Purpose. To describe the development, implementation, and evaluation of a residency continuous quality improvement (CQI) curriculum. Method. Forty-four medicine and pediatrics residents participated in a CQI curriculum. Resident-designed projects were scored for CQI construct skills using a grading tool. Pre- and post-tests evaluated knowledge, perceived knowledge, interest, and self-efficacy. Results. Differences between pre- and post-test perceived knowledge and self-efficacy were highly significant (p < .001). The mean project score was 81.7% (SD 8.3%). Higher knowledge was associated with higher ratings of self-efficacy. There was no correlation of measured knowledge with project score or interest. Conclusions. Resident education and learning in CQI served to produce innovative and creative improvement projects that demonstrated individual residents' competency in practice-based learning and improvement.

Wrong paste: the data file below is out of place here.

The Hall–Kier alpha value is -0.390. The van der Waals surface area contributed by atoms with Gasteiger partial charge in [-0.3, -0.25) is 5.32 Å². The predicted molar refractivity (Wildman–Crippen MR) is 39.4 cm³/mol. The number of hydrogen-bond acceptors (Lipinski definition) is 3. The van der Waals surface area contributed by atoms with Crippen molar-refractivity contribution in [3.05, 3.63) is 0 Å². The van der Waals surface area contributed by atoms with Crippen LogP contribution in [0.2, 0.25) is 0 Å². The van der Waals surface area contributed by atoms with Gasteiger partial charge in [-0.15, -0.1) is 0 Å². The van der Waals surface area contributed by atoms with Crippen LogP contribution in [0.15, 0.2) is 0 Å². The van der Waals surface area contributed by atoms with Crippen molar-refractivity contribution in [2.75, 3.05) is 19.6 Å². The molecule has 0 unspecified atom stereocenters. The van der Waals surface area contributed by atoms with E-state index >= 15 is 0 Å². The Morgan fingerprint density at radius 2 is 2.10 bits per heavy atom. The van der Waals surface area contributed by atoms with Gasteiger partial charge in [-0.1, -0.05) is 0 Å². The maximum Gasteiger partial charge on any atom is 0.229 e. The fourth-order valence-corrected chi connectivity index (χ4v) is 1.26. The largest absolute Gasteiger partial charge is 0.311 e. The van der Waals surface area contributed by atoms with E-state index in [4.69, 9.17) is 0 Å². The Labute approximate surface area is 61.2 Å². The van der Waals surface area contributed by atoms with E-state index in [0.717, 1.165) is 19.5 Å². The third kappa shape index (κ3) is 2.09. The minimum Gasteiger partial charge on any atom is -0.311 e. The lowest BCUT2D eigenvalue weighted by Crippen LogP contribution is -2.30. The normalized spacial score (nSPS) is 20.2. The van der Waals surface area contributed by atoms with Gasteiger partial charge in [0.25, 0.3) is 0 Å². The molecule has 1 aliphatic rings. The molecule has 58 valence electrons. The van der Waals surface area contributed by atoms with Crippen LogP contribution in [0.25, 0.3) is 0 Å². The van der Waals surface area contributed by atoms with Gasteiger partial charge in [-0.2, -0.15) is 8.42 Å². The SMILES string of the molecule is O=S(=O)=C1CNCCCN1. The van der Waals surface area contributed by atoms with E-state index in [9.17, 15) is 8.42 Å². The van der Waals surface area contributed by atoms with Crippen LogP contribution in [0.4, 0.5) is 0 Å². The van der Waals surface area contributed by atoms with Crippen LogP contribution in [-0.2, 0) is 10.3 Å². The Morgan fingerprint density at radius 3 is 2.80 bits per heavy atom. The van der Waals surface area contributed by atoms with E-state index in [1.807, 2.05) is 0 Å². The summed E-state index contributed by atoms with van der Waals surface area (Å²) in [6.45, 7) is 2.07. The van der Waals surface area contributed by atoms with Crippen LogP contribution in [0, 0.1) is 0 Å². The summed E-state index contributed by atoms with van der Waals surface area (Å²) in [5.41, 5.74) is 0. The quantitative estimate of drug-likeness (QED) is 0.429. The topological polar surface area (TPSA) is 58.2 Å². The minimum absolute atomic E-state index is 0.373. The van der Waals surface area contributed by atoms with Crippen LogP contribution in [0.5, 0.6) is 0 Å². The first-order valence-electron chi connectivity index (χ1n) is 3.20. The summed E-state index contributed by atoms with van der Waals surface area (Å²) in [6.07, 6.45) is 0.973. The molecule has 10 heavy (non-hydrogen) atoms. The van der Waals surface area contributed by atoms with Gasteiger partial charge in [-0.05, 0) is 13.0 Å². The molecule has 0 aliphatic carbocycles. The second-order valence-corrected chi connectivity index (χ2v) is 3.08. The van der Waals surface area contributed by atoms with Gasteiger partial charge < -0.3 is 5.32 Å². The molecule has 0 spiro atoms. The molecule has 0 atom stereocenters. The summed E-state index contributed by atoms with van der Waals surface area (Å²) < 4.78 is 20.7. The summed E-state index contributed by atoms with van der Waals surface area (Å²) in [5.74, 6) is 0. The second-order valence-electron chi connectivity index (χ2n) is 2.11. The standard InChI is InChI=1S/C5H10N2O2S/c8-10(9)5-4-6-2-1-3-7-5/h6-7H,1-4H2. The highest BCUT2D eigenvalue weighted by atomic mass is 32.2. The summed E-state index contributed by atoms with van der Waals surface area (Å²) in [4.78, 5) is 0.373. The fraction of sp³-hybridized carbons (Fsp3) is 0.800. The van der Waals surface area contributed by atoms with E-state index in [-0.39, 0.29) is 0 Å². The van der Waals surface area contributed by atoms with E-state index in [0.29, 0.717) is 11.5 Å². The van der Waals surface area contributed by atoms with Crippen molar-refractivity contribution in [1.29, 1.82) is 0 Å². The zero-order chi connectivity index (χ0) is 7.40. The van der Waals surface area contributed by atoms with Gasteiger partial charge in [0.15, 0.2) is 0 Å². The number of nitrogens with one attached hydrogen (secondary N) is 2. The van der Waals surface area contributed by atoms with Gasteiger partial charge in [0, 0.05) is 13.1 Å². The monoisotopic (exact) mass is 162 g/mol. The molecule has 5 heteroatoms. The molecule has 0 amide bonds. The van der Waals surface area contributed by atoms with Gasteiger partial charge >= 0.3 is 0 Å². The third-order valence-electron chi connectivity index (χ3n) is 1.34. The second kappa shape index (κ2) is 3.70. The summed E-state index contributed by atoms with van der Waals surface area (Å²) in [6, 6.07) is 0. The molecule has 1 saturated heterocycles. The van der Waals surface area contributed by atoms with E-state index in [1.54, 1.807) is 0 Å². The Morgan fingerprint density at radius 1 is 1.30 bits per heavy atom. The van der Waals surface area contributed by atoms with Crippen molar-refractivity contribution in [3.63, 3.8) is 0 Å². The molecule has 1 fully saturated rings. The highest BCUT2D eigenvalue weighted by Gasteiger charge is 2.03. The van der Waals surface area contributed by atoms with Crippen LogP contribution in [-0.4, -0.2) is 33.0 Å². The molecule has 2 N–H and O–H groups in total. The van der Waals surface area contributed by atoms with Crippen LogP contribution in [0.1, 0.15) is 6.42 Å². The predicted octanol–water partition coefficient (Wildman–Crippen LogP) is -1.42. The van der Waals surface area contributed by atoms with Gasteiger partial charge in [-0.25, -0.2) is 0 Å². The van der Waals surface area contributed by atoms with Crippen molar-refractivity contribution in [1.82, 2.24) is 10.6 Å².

|Original language||English (US)|
|Issue number||10 SUPPL.|
|State||Published - Oct 2004|
ASJC Scopus subject areas